Bonnie & Clyde Review: Criminally Good

The classic tale gets a musical reboot at the Garrick
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The story of Bonnie and Clyde has been told in plenty of books (some more salacious than accurate it seems). Interest in the colourful criminals was revived through the superb 1967 film starring Warren Beatty and Faye Dunaway (there is also an underrated film called Highwaymen, starring Kevin Costner, about the hunt for the pair). Now we have a musical which charts their rise and fall – and thankfully it’s criminally good.

Bonnie and Clyde stand in a long line of outlaws – including Robin Hood, Dick Turpin, Pretty Boy Floyd, John Wesley Hardin, Ned Kelly, Billy the Kid – who have become legends. Outlaws are often glamorous figures, yet they are also embraced by a populace because they can be seen as taking from the rich and giving to the poor (or just taking from the rich will give them kudos). It isn’t a coincidence that Bonnie and Clyde, along with other gangsters, gained notoriety during the Great Depression (the Great Depression is touched upon in the show, but not in too depressing a way). The lover-criminals were hyped up by the newspapers – and it seemed that they believed in the hype. There are echoes of the film Natural Born Killers in the production. There is a thin line between fame and infamy. Their flame burned brightly, before burning out. Bonnie and Clyde fought the law – and the law won.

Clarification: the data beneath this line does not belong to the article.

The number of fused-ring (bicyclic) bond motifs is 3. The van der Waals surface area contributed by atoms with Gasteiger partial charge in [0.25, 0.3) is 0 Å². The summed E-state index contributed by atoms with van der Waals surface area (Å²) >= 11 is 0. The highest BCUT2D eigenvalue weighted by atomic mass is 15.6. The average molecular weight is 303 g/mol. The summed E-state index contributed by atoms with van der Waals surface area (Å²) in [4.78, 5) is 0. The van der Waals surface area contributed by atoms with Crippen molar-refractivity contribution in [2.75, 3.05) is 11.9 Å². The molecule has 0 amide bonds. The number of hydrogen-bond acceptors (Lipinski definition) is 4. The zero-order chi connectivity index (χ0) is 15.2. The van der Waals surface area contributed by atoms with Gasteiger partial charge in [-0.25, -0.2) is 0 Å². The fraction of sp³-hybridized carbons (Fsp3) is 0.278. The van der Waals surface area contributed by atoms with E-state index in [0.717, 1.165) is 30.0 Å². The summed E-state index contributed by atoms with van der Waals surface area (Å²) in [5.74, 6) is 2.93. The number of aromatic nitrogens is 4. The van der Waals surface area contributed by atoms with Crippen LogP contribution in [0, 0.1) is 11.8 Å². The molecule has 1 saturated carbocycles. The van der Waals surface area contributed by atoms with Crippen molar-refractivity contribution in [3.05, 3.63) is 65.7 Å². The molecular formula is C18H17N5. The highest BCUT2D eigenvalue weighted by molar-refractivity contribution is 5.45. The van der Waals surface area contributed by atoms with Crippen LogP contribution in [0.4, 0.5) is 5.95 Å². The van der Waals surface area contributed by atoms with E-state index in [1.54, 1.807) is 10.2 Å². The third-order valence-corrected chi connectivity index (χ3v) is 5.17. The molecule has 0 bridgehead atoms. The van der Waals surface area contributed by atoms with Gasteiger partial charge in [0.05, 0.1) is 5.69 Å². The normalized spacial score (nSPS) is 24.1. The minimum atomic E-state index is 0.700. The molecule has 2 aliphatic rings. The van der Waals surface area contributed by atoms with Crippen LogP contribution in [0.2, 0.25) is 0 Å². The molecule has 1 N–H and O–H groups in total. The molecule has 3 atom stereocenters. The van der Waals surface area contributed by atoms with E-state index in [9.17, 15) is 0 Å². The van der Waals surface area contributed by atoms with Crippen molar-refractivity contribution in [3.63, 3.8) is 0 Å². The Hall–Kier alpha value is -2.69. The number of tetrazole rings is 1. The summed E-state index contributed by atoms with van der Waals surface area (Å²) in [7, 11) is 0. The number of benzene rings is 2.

The end of the story may ultimately be tragic, but the show is full of brio, humour and punchy numbers before we get there. There’s sex, sass and songs throughout. Despite being wonderfully entertaining, it’s a credit to the show’s writers how they remained faithful to the history and characters of Bonny and Clyde. History is interesting enough for one not to need to re-write it. The story even touches upon Clyde’s abuse in prison, which contemporaries attest made him a changed man. A life of crime is a life of violence, as well as possible wealth and fame. It’s no hagiography. The protagonists are not wholly sympathetic, which ironically makes them more human and sympathetic.

The cast nail their lines and accents, like Frank Nitti nailing a hit. I have rarely seen a show utilise its backdrops so smartly. Frances Mayli McCann, as Bonnie Parker, delivers a touching and tragic last song. A special note should go to Jodie Steele, who plays Blanche Parker (sister-in-law to Clyde). Steele has both comedy chops and a voice which reaches the high notes and the right notes. The lady sitting next to me on my right, during the interval, picked her out as the highlight of the show. There was also a mother and daughter sitting to my right, who possessed an enviable and admirable amount of knowledge about musical theatre – and they rightly gushed about the performer and performance.

It’s one of the West End’s hottest tickets for a reason. Do try to see the production. As well as containing toe-tapping songs and some slick comedy, there are also history and life lessons on show. I couldn’t help but recall the line from the song Pretty Boy Floyd, by Woody Guthrie, when leaving the theatre. “Some will rob you with a six-gun and some with a fountain pen.”

Bonnie & Clyde is on at the Garrick Theatre now. Richard Foreman is a bestselling author. His latest is Turpin’s Prize.